Daytona Beach Personal Injury Lawyers
Free Consultations 386.258.1622

Florida Fifth DCA reverses trial court, finds that summary judgment for the defendants in a motor vehicle negligence case was improper where eyewitness testimony conflicted with video evidence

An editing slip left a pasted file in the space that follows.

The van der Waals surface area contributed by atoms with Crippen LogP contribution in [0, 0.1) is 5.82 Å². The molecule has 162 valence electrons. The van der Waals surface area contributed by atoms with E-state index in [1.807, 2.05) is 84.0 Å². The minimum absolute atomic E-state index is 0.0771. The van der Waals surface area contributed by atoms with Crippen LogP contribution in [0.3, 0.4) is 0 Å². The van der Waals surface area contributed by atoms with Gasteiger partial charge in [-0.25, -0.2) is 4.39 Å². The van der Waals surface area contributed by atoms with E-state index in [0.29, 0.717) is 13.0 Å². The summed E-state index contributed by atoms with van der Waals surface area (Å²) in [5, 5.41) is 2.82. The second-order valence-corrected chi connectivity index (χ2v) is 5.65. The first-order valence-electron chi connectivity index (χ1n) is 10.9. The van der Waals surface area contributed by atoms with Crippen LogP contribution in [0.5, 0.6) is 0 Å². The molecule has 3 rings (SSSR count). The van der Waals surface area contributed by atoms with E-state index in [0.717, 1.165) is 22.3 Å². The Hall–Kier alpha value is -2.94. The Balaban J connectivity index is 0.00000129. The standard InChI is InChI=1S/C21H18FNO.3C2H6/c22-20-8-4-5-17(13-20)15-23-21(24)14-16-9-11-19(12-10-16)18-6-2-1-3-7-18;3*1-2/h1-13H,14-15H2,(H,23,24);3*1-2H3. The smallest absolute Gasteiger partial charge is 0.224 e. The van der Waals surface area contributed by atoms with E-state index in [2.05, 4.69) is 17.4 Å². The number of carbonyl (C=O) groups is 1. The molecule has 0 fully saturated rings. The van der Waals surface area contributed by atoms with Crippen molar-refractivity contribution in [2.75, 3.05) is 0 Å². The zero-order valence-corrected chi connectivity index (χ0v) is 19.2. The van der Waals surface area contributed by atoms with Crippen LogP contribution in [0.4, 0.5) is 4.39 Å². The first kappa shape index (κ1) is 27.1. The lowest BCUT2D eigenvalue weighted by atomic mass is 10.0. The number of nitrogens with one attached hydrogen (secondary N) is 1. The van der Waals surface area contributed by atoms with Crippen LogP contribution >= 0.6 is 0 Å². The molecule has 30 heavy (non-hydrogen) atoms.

On July 12, 2019, in Lopez v. Wilsonart, No. 5D18-2907, the Florida Fifth DCA reversed a trial court’s summary judgment for the defendants in a motor vehicle negligence case after concluding that there was conflicting evidence as to whether the defendant driver negligently operated his vehicle. The defendant driver had been driving a semi-truck in the center lane of a three-lane eastbound highway when he was rear-ended by a pick-up truck driven by the decedent whose estate was the plaintiff in this action. The defendant driver’s deposition testimony that he at all times was traveling in the center lane was corroborated by dashboard video.  However, a witness to the collision testified that the defendant driver’s semi-truck had suddenly swerved into the left lane immediately prior to the accident.  In granting the motion for summary judgment, the trial judge relied upon two cases in which courts relied upon video evidence that blatantly contradicted witness testimony.  See Scott v. Harris, 127 S. Ct 1769, 1776 (2007) (applying federal summary judgment standard and concluding that no genuine issue of material fact existed where video footage blatantly contradicted motorist’s version of events) and Wiggins v. Florida Department of Highway Safety and Motor Vehicles, 209 So. 3d 1165 (Fla. 2017) (holding that in a first-tier certiorari review of driver’s license suspension hearing, the trial court did not err in rejecting  a police officer’s testimony which was rebutted by video evidence).  The Fifth DCA pointed out that neither of these precedents involved a summary judgment determination under Florida law and that the federal standard for summary judgment differs in important respects from the Florida standard. The Fifth DCA decision appears to set a clear precedent that even compelling video evidence is not sufficient to support a summary judgment under Florida law if there is conflicting testimonial evidence.